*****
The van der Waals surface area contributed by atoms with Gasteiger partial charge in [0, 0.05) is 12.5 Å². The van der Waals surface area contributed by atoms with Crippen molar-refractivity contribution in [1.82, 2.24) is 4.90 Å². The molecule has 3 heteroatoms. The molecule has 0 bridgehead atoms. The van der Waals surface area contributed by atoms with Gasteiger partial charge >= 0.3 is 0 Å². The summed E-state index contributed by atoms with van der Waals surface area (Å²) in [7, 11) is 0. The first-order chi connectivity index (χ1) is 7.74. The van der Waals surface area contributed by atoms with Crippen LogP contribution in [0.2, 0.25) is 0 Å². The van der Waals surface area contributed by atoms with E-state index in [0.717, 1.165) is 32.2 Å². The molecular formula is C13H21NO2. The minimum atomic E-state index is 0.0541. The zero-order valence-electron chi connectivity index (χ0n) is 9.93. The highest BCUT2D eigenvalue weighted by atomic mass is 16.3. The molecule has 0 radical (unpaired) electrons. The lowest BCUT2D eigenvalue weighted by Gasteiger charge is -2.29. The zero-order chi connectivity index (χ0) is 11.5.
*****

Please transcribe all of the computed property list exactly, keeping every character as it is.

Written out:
The van der Waals surface area contributed by atoms with Gasteiger partial charge in [0, 0.05) is 12.5 Å². The van der Waals surface area contributed by atoms with Crippen molar-refractivity contribution in [1.82, 2.24) is 4.90 Å². The molecule has 3 heteroatoms. The molecule has 0 bridgehead atoms. The van der Waals surface area contributed by atoms with Gasteiger partial charge >= 0.3 is 0 Å². The summed E-state index contributed by atoms with van der Waals surface area (Å²) in [7, 11) is 0. The first-order chi connectivity index (χ1) is 7.74. The van der Waals surface area contributed by atoms with Crippen LogP contribution in [0.2, 0.25) is 0 Å². The van der Waals surface area contributed by atoms with E-state index in [0.717, 1.165) is 32.2 Å². The molecular formula is C13H21NO2. The minimum atomic E-state index is 0.0541. The zero-order valence-electron chi connectivity index (χ0n) is 9.93. The highest BCUT2D eigenvalue weighted by atomic mass is 16.3. The molecule has 0 radical (unpaired) electrons. The lowest BCUT2D eigenvalue weighted by Gasteiger charge is -2.29. The zero-order chi connectivity index (χ0) is 11.5.